Pointing to the 2007 PLoS Biology paper on intellectual property rights in synthetic biology co-written with Arti Rai, James Boyle of the Duke Law School has written in the Financial Times (and reprinted at The Public Domain blog) of his fears of the entire sector being locked up by patent and copyright claims by the likes of J Craig Venter.
One of the problems facing synthetic biology is that no-one is really quite sure which IP laws will affect it the most. It has the characteristics of software in some respects - although I believe some of these comparisons are overplayed and run the risk of misleading people as to how synthetic organisms will be designed - and patentable hardware in others.
US IP law may not even have the right infrastructure to deal with synthetic biology. Rick Johnson, who heads up an OECD group on synthetic biology, and who has called the field “an IP law professor’s dream final examination problem”, has argued that lawyers in this field should take a closer look at design rights, which are used in Europe and Asia but hardly at all in the US, as a means of protecting synthetic-biology inventions without the encumbrance that often goes with patents in biotechnology.
“Some of the patents being filed are astoundingly basic, the equivalent of patenting Boolean algebra right at the birth of computer science. With courts now reconsidering both business method and perhaps software patents, and patents over human genes, the future is an uncertain one.”
Just finding them can be an issue. We know that the JCVI has filed a number of patents that cover the techniques the scientists used to construct and transplant the synthetic genome to ultimately create M mycoides-jcvi1.0. And many of them will be assigned to Synthetic Genomics, the company started by Venter and of which leading scientist on the project Hamilton Smith is also a director. However, the assignments are not there in all cases - you need to look for the scientists named as inventors to see which ones are likely to form the Synthetic Genomics patent pool.
At first glance, it looks as though Venter has avoided the reputational mistake made earlier in the project when the group decided to patent a candidate synthetic genome for the experiment: a derivative of M mycoplasma. This does contain some extremely broad claims for an organism with a minimal genome, providing lists of essential genes that such an organism is likely to contain. The patent writers did not take any chances, making claims for a bunch of genetic subsets apparently just in case they should turn out to be useful.
In the press conference to announce the success of the experiment to transplant the M mycoides-jcvi-1.0 genome, Venter claimed: “I have been quite comfortable claiming patents on discoveries.” He went on to confirm that patents have been filed on the techniques used for genome construction.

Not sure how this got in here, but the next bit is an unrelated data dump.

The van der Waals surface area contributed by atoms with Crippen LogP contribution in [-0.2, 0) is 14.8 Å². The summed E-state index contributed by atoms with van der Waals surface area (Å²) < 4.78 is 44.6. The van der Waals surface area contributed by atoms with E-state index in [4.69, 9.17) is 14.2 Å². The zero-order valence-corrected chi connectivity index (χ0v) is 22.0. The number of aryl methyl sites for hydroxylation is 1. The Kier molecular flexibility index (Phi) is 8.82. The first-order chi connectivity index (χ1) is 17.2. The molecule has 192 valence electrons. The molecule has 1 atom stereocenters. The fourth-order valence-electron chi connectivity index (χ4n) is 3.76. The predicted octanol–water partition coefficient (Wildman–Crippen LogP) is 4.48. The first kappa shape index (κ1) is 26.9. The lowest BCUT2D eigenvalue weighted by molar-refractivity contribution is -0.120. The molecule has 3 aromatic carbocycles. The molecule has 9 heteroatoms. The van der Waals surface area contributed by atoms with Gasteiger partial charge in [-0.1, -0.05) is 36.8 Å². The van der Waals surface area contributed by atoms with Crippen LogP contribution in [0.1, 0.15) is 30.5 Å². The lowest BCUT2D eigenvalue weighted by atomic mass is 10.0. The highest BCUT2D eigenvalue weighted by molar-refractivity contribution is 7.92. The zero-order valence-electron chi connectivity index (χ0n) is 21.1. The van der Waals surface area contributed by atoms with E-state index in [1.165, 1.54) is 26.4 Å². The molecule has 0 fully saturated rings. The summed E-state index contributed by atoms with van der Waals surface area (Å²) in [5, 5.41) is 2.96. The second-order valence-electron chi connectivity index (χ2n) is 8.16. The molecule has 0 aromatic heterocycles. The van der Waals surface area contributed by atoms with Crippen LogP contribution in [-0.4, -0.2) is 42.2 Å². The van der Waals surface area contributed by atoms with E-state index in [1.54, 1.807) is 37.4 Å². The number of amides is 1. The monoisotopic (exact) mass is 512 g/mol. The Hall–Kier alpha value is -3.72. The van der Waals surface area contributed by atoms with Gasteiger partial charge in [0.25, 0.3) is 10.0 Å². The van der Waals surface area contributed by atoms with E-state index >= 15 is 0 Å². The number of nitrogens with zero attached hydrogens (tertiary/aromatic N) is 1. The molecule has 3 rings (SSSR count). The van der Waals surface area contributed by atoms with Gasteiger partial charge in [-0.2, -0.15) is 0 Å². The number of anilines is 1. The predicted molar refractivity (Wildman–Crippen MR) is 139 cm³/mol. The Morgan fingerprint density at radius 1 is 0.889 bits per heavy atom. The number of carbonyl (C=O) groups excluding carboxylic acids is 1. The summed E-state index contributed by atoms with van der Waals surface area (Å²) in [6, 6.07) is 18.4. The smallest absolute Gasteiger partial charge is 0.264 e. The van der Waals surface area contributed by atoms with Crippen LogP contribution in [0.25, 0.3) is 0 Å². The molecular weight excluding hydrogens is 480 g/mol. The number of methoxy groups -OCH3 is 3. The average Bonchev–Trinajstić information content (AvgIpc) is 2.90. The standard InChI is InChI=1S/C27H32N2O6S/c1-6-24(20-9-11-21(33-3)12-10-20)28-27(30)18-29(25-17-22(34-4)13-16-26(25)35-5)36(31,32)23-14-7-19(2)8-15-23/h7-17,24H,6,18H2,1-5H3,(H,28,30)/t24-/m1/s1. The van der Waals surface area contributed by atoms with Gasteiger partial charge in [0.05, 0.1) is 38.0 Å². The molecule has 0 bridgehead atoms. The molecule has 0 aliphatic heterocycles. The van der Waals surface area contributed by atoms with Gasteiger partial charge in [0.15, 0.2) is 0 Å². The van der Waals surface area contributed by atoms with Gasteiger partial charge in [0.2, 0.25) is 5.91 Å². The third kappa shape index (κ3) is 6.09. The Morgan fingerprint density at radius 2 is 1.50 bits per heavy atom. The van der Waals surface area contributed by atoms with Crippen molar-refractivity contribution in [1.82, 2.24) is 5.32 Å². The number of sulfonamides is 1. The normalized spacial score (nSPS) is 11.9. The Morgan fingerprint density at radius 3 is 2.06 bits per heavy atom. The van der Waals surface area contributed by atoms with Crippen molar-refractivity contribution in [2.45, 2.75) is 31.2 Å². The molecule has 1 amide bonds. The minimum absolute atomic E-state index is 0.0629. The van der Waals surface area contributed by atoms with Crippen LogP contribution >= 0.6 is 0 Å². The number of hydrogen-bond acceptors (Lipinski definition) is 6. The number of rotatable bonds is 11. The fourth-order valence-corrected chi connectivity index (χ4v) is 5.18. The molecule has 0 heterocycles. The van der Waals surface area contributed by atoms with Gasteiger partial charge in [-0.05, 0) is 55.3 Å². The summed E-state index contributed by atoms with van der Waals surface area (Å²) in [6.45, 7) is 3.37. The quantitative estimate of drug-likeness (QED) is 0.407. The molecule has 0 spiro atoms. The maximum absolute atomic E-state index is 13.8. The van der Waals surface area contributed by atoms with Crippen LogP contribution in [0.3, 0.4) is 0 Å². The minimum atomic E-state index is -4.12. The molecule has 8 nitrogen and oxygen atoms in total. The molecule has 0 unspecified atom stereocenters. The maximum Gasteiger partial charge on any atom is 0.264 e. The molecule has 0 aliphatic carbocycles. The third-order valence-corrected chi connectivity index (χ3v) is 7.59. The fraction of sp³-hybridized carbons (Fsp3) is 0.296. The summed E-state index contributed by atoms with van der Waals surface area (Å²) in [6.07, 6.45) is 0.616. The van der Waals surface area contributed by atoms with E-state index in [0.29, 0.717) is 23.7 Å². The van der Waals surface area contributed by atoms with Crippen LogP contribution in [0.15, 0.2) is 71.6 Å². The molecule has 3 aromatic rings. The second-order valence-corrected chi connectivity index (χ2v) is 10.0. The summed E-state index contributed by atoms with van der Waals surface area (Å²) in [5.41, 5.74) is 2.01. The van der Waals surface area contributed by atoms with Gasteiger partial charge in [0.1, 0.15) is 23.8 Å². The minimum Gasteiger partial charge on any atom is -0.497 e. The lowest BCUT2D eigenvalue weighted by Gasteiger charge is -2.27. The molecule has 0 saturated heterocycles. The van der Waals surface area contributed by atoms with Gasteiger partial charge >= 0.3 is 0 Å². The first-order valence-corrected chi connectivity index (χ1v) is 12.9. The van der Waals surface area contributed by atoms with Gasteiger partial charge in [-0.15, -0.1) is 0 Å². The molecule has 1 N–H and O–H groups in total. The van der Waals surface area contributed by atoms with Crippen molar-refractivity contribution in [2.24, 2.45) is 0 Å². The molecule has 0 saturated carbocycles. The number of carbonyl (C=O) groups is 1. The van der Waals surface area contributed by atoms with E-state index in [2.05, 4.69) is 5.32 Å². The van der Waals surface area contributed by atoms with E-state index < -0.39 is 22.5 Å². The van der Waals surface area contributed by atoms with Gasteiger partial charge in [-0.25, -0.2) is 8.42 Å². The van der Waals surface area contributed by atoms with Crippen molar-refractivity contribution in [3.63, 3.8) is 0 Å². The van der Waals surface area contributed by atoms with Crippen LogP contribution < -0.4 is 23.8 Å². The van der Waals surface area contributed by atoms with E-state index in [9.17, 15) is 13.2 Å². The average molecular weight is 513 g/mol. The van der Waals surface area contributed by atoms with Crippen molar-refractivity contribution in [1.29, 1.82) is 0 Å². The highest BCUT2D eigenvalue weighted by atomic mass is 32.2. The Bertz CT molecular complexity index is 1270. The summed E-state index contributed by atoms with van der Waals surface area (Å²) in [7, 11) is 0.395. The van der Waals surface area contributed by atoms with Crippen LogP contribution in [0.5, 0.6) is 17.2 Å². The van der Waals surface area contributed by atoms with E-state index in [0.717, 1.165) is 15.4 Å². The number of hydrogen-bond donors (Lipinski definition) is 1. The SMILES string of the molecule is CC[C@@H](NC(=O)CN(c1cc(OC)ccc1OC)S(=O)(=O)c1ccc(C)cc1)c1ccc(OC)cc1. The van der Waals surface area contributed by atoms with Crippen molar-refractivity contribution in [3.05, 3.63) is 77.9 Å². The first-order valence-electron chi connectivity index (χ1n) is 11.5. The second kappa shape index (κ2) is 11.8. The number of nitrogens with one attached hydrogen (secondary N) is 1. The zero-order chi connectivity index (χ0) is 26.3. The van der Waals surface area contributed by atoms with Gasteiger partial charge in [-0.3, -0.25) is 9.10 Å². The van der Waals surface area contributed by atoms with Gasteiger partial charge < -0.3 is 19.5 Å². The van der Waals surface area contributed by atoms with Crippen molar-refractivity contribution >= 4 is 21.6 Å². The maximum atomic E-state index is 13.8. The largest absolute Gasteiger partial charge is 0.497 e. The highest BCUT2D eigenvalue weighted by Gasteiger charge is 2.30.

Venter’s claim of discomfort on patenting discoveries might elicit a hearty laugh from competing researchers. There are certainly patents in the Venter catalogue that cover things such as single nucleotide polymorphisms (SNPs) in the human genome. However, the technique patents may not prove to be all that useful if researchers decide that tuning existing genomes is going to be more successful in the medium term than trying to synthesise and stitch together DNA chains and then do a full reboot on a target cell.
Until science understands how all that DNA works within the cellular machine, trying to assemble a genome from scratch is not going to make much sense. This may change if it turns out to be easier to manipulate genomes in vitro than to alter living cells’ DNA. Right now, alternative techniques are having reasonable success in transforming organisms without recourse to the JCVI/Synthetic Genomics techniques. The foundational nature of these patents may be an illusion, unless another set turns up in the wake of the last experiment in the next few months.
The big problem is likely to be deciding where discoveries end and invention begins, assuming that Venter is as good as his word and is not using an excessively narrow definition of ‘discovery’. We are probably reaching the end of the period in which people attempt to patent individual genes and bits of them. The Myriad Genetics case has exposed them as undesirable.
Synthetic biology is less concerned with the activity of individual genes than with the emergent behaviour of combinations of them: the control algorithms created through the interactions between genes, promoters and transcription factors. This is an area where patent activity is likely to be high and one where it needs to be watched carefully: some may be similar to those that protect electrical circuits. Others may attempt to make much broader claims that cover entire families of ‘transcriptional logic’.
It is worth bearing in mind that genetic engineering has proceeded with some patents looming large. For example, everyone uses GFP despite this entire family of genetic elements being encumbered by patents. At the same time, Myriad showed how it is possible to lock development out of a sector with other patents. The problem is perhaps not so much to decide which patents should or should not be filed but to deal directly with abuses of the system.